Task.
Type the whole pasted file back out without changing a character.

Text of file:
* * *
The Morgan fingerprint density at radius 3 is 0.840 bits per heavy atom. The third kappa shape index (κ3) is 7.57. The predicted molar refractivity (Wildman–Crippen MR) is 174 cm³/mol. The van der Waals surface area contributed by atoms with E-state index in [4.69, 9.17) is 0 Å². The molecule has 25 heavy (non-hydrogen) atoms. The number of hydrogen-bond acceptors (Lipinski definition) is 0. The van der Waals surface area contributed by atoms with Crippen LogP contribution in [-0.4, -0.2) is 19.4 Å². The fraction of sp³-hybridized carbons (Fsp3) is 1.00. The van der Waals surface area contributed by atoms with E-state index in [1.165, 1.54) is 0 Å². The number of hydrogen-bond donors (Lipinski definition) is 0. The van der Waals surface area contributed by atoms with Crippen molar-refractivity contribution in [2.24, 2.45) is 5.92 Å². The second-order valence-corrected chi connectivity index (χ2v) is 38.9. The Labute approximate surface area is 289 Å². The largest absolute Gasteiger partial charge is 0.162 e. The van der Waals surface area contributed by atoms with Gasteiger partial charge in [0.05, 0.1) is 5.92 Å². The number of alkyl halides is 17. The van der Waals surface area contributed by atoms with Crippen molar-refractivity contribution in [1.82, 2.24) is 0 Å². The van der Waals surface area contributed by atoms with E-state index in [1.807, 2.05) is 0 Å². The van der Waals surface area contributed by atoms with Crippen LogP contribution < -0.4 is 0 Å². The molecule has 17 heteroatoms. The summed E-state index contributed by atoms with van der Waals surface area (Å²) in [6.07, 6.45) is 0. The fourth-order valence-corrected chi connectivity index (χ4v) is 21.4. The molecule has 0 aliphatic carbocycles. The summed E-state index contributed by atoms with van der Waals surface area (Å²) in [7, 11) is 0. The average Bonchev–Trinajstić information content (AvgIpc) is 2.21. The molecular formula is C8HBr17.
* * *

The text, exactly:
The Morgan fingerprint density at radius 3 is 0.840 bits per heavy atom. The third kappa shape index (κ3) is 7.57. The predicted molar refractivity (Wildman–Crippen MR) is 174 cm³/mol. The van der Waals surface area contributed by atoms with E-state index in [4.69, 9.17) is 0 Å². The molecule has 25 heavy (non-hydrogen) atoms. The number of hydrogen-bond acceptors (Lipinski definition) is 0. The van der Waals surface area contributed by atoms with Crippen LogP contribution in [-0.4, -0.2) is 19.4 Å². The fraction of sp³-hybridized carbons (Fsp3) is 1.00. The van der Waals surface area contributed by atoms with E-state index in [1.165, 1.54) is 0 Å². The number of hydrogen-bond donors (Lipinski definition) is 0. The van der Waals surface area contributed by atoms with Crippen molar-refractivity contribution in [2.24, 2.45) is 5.92 Å². The second-order valence-corrected chi connectivity index (χ2v) is 38.9. The Labute approximate surface area is 289 Å². The largest absolute Gasteiger partial charge is 0.162 e. The van der Waals surface area contributed by atoms with Gasteiger partial charge in [0.05, 0.1) is 5.92 Å². The number of alkyl halides is 17. The van der Waals surface area contributed by atoms with Crippen molar-refractivity contribution in [1.82, 2.24) is 0 Å². The van der Waals surface area contributed by atoms with E-state index in [1.807, 2.05) is 0 Å². The van der Waals surface area contributed by atoms with Crippen LogP contribution < -0.4 is 0 Å². The molecule has 17 heteroatoms. The summed E-state index contributed by atoms with van der Waals surface area (Å²) in [6.07, 6.45) is 0. The fourth-order valence-corrected chi connectivity index (χ4v) is 21.4. The molecule has 0 aliphatic carbocycles. The summed E-state index contributed by atoms with van der Waals surface area (Å²) in [7, 11) is 0. The average Bonchev–Trinajstić information content (AvgIpc) is 2.21. The molecular formula is C8HBr17.